WASHINGTON—The mysterious figure who dropped four deadly, anthrax-filled letters into the mail in October 2001 made it relatively easy for the government to save lives.
The letters, inscribed with messages such as "Death to America," served as clear warnings that the fine powder should be tested. The powder's arrival in envelopes, rather than an aerosolized spray, limited the spores' dispersal.
While response workers were able to hold down casualties and cleanse a contaminated Senate office building, the attack dealt sobering lessons about how far the spores can spread and how lethal they can be.
A New York nurse and a 94-year-old Connecticut woman later died, apparently after coming in contact with contaminated mail, demonstrating that even small numbers of spores can kill people who aren't strong and healthy. Antibiotics were given to about 30,000 people.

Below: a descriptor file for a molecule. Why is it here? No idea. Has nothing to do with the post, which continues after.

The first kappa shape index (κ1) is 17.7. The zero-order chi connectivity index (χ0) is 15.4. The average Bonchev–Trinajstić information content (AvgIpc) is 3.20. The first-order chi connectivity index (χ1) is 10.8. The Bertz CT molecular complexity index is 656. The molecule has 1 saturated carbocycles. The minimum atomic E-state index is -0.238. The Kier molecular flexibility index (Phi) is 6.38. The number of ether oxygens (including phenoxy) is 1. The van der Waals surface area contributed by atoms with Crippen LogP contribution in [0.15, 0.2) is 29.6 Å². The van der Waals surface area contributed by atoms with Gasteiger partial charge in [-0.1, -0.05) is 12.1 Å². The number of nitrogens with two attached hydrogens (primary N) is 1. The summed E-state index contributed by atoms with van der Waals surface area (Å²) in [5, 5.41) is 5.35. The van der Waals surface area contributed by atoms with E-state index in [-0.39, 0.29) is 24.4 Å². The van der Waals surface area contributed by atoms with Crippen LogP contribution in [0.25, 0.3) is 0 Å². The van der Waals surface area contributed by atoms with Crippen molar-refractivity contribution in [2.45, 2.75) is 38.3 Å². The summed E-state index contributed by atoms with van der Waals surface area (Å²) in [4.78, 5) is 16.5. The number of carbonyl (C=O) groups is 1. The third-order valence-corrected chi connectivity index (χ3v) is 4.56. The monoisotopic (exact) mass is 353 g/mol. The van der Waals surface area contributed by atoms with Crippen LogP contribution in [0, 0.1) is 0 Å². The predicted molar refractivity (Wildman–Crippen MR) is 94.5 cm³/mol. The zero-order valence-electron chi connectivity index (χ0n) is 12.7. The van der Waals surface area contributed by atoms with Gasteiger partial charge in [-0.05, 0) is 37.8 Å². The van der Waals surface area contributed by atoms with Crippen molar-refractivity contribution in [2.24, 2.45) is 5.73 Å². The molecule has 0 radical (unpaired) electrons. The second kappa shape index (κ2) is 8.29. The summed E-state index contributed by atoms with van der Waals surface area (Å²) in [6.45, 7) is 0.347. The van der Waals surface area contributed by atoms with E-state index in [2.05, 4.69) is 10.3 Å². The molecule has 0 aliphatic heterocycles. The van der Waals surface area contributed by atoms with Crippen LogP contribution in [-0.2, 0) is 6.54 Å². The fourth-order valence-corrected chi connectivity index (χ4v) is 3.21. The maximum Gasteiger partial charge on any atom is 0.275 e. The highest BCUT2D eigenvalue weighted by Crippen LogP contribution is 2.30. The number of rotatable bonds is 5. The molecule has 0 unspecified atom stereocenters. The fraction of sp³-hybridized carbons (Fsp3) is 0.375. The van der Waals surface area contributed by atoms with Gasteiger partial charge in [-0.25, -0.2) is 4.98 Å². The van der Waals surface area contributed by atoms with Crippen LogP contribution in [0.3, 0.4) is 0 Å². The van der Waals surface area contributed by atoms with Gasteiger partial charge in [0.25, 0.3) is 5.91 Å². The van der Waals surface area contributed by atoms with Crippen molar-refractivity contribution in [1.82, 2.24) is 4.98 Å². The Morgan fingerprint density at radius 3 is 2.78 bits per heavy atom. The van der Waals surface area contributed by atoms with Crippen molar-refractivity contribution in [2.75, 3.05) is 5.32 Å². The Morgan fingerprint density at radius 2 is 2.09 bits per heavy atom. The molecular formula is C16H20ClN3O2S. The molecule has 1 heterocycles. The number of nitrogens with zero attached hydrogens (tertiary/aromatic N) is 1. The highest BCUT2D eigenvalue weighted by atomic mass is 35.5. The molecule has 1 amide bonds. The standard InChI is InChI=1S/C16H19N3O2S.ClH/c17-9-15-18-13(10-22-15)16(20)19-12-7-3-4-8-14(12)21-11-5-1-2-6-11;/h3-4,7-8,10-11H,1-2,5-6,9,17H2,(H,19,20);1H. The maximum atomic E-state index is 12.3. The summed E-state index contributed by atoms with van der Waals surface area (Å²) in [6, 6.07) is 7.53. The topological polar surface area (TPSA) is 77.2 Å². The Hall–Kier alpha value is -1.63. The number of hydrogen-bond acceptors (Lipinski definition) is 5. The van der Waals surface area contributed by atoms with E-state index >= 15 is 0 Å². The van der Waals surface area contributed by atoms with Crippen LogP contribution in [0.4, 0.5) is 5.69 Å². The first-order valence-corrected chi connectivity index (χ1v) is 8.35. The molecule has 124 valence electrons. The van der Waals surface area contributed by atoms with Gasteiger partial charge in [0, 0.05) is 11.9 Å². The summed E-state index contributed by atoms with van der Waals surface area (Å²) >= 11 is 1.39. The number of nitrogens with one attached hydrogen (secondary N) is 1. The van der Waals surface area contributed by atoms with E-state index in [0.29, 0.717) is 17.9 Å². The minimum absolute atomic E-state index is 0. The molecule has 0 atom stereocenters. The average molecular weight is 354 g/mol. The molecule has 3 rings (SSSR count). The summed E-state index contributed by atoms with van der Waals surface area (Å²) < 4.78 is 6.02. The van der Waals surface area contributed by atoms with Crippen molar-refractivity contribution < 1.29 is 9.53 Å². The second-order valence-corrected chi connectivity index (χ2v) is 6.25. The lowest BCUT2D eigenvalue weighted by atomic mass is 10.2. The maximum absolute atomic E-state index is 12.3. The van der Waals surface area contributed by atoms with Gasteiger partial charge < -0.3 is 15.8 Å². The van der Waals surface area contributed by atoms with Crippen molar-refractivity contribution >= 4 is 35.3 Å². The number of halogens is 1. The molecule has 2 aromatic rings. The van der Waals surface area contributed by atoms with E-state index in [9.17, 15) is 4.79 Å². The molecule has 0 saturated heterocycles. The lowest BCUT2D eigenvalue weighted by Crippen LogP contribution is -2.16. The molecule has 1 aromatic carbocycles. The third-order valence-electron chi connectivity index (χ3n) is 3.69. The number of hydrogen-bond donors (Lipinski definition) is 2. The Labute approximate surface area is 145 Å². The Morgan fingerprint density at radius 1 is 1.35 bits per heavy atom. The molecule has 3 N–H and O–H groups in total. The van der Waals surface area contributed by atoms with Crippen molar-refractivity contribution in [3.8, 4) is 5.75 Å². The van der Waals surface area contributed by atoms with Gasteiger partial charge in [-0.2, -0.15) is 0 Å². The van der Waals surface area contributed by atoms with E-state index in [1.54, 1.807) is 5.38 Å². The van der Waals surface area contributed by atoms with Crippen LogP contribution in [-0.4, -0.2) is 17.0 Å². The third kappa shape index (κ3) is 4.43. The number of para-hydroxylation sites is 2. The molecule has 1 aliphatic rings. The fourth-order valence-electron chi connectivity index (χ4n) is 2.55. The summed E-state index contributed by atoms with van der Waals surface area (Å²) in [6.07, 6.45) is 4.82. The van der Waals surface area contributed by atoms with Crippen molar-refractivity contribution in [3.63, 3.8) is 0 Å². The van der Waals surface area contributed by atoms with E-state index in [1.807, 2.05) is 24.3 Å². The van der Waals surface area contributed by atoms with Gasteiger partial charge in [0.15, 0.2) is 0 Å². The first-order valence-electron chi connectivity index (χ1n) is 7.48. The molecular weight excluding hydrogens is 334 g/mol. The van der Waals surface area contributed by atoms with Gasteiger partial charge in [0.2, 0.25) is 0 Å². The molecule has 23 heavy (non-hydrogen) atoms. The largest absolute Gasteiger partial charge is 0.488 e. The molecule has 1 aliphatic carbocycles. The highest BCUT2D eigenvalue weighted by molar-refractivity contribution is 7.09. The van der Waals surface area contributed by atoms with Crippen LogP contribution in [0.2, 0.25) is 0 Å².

Ultimately, moon-suited cleanup workers used chemical sprays to kill anthrax in 23 facilities, including trace levels in mail rooms at the U.S. Supreme Court, the CIA and a remote facility handling White House mail. The cost: $227 million.
Since the attack, the Postal Service has irradiated all congressional mail to kill spores and germs. Congressional mail now takes three weeks to reach Capitol Hill.
As for the perpetrator, the FBI has long suspected it was an American, perhaps someone involved in U.S. bio-terrorism research. Bureau Director Robert Mueller said recently that he remains "optimistic that we will solve the case," but he declined to discuss specifics.
(c) 2006, McClatchy-Tribune Information Services.
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